Chaldees Or Chaldeans, the inhabitants of the country of which Babylon was the capital. They were so called till the time of the Captivity (2 Kings 25; Isa 13:19; Isa 23:13), when, particularly in the Book of Daniel (Dan 5:30; Dan 9:1), the name began to be used with special reference to a class of learned men ranked with the magicians and astronomers. These men cultivated the ancient Cushite language of the original inhabitants of the land, for they had a "learning" and a "tongue" (Dan 1:4) of their own. The common language of the country at that time had become assimilated to the Semitic dialect, especially through the influence of the Assyrians, and was the language that was used for all civil purposes. The Chaldeans were the learned class, interesting themselves in science and religion, which consisted, like that of the ancient Arabians and Syrians, in the worship of the heavenly bodies. There are representations of this priestly class, of magi and diviners, on the walls of the Assyrian palaces.

Chamber "On the wall," which the Shunammite prepared for the prophet Elisha (Kg2 4:10), was an upper chamber over the porch through the hall toward the street. This was the "guest chamber" where entertainments were prepared (Mar 14:14). There were also "chambers within chambers" (Kg1 22:25; Kg2 9:2). To enter into a chamber is used metaphorically of prayer and communion with God (Isa 26:20). The "chambers of the south" (Job 9:9) are probably the constelations of the southern hemisphere. The "chambers of imagery", i.e., chambers painted with images, as used by Ezekiel (Eze 8:12), is an expression denoting the vision the prophet had of the abominations practised by the Jews in Jerusalem.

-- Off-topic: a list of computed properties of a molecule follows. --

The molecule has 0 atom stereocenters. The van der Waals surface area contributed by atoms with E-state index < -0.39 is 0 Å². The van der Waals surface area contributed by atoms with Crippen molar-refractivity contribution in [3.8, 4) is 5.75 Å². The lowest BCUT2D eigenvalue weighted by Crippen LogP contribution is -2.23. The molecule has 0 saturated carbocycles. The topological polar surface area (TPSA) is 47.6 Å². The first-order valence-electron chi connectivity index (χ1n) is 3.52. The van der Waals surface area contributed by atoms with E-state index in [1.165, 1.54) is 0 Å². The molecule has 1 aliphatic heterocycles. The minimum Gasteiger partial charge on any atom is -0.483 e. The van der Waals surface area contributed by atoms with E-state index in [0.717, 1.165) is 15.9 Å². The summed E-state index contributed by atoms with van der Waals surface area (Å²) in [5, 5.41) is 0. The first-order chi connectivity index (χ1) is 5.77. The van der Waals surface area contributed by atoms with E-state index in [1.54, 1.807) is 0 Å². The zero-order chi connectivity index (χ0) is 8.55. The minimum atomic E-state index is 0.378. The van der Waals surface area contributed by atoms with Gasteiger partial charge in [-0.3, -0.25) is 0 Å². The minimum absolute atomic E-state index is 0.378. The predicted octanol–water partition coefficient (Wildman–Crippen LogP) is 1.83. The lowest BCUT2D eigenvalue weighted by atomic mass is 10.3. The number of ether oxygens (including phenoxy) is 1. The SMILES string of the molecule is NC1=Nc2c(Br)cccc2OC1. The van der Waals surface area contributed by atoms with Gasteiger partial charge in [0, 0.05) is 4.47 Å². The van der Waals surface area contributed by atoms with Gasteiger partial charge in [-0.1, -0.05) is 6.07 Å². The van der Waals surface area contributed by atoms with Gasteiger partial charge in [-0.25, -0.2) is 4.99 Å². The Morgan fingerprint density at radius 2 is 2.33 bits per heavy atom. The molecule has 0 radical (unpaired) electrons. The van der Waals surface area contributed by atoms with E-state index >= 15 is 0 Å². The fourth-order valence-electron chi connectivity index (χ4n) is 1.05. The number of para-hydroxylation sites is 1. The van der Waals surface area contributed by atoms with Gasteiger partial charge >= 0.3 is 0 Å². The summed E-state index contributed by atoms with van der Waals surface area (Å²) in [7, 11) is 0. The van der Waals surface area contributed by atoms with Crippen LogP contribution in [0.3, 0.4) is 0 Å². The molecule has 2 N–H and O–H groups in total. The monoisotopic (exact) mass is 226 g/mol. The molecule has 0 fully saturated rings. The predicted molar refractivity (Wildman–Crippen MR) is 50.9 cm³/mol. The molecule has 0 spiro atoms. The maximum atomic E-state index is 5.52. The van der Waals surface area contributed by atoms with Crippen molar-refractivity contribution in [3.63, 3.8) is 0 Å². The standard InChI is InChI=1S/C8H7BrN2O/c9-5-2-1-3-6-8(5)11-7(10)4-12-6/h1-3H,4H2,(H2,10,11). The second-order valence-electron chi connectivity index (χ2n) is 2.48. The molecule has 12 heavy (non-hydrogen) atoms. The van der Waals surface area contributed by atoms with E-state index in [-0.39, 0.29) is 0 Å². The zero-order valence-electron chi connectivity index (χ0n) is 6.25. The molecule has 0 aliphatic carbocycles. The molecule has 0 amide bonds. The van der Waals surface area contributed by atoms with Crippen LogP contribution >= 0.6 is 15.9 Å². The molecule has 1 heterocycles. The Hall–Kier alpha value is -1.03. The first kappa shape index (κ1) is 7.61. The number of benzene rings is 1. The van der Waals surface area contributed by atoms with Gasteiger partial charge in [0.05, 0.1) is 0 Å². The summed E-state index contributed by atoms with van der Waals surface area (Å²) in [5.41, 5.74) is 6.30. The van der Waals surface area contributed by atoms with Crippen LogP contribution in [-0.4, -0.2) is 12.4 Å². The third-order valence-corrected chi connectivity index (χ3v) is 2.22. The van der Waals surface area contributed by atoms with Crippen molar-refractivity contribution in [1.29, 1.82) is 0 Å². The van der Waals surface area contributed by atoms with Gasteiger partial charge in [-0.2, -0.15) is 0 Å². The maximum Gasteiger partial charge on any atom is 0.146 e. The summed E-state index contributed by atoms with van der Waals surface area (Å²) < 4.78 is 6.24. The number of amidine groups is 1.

Chambering (Rom 13:13), wantonness, impurity.

Chamberlain A confidential servant of the king (Gen 37:36; Gen 39:1). In Rom 16:23 mention is made of "Erastus the chamberlain." Here the word denotes the treasurer of the city, or the qucestor, as the Romans styled him. He is almost the only convert from the higher ranks of whom mention is made (compare Act 17:34). Blastus, Herod's "chamberlain" (Act 12:20), was his personal attendant or valet-de-chambre. The Hebrew word saris, thus translated in Est 1:10, Est 1:15; Est 2:3, Est 2:14, Est 2:21, etc., properly means an eunuch (as in the marg.), as it is rendered in Isa 39:7; Isa 56:3.

Chameleon A species of lizard which has the faculty of changing the colour of its skin. It is ranked among the unclean animals in Lev 11:30, where the Hebrew word so translated is coah (R.V., "land crocodile"). In the same verse the Hebrew tanshemeth, rendered in Authorized Version "mole" is in Revised Version "chameleon," which is the correct rendering. This animal is very common in Egypt and in the Holy Land, especially in the Jordan valley.

Chamois Only in Deu 14:5 (Heb. zemer ), an animal of the deer or gazelle species. It bears this Hebrew name from its leaping or springing. The animal intended is probably the wild sheep (Ovis tragelephus), which is still found in Sinai and in the broken ridges of Stony Arabia. The LXX. and Vulgate render the word by camelopardus, i.e., the giraffe; but this is an animal of Central Africa, and is not at all known in Syria.

Champion (Sa1 17:4, Sa1 17:23), properly "the man between the two," denoting the position of Goliath between the two camps. Single combats of this kind at the head of armies were common in ancient times. In Sa1 17:51 this word is the rendering of a different Hebrew word, and properly denotes "a mighty man."

Chance (Luk 10:31). "It was not by chance that the priest came down by that road at that time, but by a specific arrangement and in exact fulfilment of a plan; not the plan of the priest, nor the plan of the wounded traveller, but the plan of God. By coincidence (Gr. sungkuria ) the priest came down, that is, by the conjunction of two things, in fact, which were previously constituted a pair in the providence of God. In the result they fell together according to the omniscient Designer's plan. This is the true theory of the divine government." Compare the meeting of Philip with the Ethiopian (Act 8:26, Act 8:27). There is no "chance" in God's empire. "Chance" is only another word for our want of knowledge as to the way in which one event falls in with another (Sa1 6:9; Ecc 9:11).